Cherokees remember 'The Trail Where We Cried'

The Cherokee Nation of Oklahoma requires all employees to take a course on tribal history to make sure they learn about the Trail of Tears.

In the Cherokee language, the removal of the Cherokees to Oklahoma is known as nvnadaulatsvyi, or "The Trail Where We Cried." Thousands were forced from their homes in Georgia, North Carolina, Tennessee and Alabama. About 4,000 men, women and children died along the way.

"We always heard stories growing up,” Bobbie Gail Smith, the wife of Cherokee Chief Chad Smith, told The Oklahoman. "You think about someone losing a child on the trail, and you get to talking about it. ... Then you realize we truly came out of darkness."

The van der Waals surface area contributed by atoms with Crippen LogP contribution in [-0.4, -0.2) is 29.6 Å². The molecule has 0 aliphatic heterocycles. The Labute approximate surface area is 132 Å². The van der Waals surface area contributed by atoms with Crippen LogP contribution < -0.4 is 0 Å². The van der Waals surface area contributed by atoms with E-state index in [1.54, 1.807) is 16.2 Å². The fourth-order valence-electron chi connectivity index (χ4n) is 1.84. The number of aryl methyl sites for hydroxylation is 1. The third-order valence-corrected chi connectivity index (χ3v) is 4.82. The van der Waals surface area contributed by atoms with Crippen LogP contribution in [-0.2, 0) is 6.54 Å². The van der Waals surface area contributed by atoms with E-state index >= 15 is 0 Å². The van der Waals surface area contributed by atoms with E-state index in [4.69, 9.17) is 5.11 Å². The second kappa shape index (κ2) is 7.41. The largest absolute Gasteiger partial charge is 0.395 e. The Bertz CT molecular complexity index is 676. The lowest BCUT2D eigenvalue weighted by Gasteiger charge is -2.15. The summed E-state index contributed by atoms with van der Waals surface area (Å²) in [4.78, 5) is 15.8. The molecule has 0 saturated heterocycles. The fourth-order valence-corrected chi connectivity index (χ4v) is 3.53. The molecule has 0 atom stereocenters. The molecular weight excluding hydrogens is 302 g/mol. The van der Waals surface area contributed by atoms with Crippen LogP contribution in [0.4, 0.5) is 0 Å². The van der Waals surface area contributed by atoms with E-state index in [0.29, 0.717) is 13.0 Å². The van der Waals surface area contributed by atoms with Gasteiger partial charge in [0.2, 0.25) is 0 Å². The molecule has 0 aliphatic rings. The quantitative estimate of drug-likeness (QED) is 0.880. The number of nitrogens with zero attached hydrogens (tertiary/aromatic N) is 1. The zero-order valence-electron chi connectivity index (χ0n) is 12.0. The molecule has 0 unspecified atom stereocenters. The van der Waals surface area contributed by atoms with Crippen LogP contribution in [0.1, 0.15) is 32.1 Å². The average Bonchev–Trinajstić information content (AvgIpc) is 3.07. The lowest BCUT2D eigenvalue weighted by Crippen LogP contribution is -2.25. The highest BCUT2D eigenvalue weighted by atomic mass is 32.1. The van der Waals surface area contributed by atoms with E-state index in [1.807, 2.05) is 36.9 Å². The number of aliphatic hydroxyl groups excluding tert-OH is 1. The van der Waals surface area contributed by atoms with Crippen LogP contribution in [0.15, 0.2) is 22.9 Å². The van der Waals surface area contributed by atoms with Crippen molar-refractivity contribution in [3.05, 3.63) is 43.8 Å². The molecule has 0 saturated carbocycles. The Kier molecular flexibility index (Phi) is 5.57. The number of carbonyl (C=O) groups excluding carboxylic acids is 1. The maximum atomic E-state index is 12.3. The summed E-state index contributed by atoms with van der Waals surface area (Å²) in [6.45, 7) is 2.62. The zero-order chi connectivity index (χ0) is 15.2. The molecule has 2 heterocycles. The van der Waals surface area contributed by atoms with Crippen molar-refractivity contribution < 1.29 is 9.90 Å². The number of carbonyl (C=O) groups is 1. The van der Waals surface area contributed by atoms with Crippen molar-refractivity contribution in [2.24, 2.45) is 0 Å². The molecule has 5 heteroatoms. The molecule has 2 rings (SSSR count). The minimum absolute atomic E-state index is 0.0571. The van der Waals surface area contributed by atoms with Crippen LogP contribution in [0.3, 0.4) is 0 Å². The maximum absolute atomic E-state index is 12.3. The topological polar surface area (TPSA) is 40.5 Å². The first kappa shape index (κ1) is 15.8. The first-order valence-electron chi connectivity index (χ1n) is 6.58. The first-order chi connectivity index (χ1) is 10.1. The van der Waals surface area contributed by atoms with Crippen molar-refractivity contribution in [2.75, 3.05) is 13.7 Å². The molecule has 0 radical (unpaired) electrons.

Chief Smith often teaches the final part of the course in order to tie the past to the tribe's present and future. "It's easy to get angry,” he told the paper. "But you can't live with anger and hate.”

Get the Story:
Cherokee story has roots in sorrow (The Oklahoman 12/3)

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